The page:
Deputy Richard Bruton also referred to the provision that was made for Members of the Oireachtas and Ministers and said that an analogy should be drawn from that in these provisions and in the definition of a new entrant. There is a fundamental distinction in that regard. The great bulk of Members of the Oireachtas do not voluntarily resign from office or membership of the Houses. Having regard to the differences relating to security of tenure, it was considered appropriate to make a specific provision for public representatives. We will not develop that point in the present company, but we are well aware of experiences in this regard, and we may return to this point during the discussion.
The Minister would not accept the proposition that doctors and teachers have no clout or that he should have no regard for them. I must defend him on this matter; he has had an ambitious view about our public service pension arrangements. That is a matter of public record. He put in place the national pension reserve fund. He is conscious of the long-term implications of what we do today. The Minister has shown an insight and a concern, which is not often found in public figures, about what will happen not only this year or next year but in 20, 30 or 40 years' time when many of us will not grace these chambers.
Deputy Richard Bruton has raised a serious point. The discussion on a new entrant touched on the Second Stage debate. There is a fundamental issue here, as the Minister said in his reply to the Second Stage debate in the Dáil, we cannot continue with the status quo. The commission was asked to do a job. It did it and made a recommendation. It made a general recommendation in regard to pensionable age and it made a number of other recommendations, to which Deputy Burton referred and with which I would like to deal.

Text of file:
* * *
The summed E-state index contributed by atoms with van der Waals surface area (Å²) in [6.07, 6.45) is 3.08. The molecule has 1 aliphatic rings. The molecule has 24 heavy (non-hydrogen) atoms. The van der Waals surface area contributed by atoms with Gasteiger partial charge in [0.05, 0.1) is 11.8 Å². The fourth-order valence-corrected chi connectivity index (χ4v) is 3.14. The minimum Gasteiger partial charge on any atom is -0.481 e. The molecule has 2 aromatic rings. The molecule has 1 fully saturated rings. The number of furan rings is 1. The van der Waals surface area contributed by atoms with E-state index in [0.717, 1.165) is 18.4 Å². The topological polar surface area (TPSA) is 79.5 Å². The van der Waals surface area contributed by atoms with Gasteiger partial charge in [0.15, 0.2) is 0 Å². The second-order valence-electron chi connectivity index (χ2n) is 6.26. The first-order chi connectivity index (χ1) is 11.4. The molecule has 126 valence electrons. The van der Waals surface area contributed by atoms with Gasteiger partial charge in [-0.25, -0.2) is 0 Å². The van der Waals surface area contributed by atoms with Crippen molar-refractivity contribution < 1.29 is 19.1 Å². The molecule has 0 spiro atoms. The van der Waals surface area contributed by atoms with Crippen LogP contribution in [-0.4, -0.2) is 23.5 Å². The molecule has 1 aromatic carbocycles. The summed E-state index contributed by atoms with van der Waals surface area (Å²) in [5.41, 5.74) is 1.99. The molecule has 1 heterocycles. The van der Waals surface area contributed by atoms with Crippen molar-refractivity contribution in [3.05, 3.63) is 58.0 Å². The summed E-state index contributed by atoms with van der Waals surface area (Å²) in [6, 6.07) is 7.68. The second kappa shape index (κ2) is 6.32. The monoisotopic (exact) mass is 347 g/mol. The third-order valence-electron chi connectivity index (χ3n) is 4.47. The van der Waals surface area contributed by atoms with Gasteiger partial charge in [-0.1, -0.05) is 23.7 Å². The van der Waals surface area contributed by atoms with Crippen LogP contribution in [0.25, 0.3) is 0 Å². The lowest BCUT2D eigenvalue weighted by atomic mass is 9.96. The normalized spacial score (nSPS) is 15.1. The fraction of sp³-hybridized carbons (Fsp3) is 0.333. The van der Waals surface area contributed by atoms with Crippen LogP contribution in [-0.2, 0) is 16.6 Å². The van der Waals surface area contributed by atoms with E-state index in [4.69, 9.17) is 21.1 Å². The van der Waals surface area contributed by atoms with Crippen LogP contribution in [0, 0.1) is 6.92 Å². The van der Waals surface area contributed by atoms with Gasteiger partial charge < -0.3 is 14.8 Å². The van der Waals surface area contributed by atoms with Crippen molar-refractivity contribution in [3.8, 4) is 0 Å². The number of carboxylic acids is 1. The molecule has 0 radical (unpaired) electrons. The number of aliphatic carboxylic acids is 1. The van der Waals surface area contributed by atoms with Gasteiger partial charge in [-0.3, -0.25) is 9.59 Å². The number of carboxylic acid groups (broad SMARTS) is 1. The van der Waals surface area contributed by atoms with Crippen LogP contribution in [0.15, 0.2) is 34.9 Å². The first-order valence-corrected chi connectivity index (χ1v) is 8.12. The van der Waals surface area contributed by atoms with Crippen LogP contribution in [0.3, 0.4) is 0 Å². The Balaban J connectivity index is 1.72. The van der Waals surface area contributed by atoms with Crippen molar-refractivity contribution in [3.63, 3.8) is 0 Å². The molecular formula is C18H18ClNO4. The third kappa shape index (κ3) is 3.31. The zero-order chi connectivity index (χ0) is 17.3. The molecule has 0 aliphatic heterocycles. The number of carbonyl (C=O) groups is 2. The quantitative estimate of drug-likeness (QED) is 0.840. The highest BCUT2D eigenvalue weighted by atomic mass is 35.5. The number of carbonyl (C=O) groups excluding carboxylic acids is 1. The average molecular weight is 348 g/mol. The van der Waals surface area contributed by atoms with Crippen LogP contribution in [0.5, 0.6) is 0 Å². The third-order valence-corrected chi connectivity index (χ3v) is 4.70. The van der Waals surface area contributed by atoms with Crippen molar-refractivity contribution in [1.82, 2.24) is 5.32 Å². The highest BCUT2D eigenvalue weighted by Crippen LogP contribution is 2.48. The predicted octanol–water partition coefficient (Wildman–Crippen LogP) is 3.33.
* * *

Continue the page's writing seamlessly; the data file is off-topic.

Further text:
As indicated by the Minister for Finance in his budget speech, it is hoped to introduce additional changes as recommended by the pension commission. The officials in the Department of Finance are in discussions with trade union representatives on various items. These include the commission's recommendations on pro rata pensions for part-time employees and the reckoning of the best three consecutive years in the ten years preceding retirement in the case of variable pensionable allowances. There was a core recommendation of the commission in regard to pensionable age. It made another core recommendation which the Minister did not accept following consultation with the public service unions. However, the core recommendation regarding pensionable age is at the core of this measure. It is a recommendation that the Minister believes is in the public interest to put forward at this stage.
An important point was raised by Deputy Burton, which was also indirectly touched on by Deputy Bruton, namely, the question of burn-out. Special arrangements must be arrived at from time to time in regard to particular classes or categories of public servants. Under this Bill, there is no change in the current practices that obtain in that area and for the future there is a legislative foundation for such arrangements to be agreed through negotiation, if required.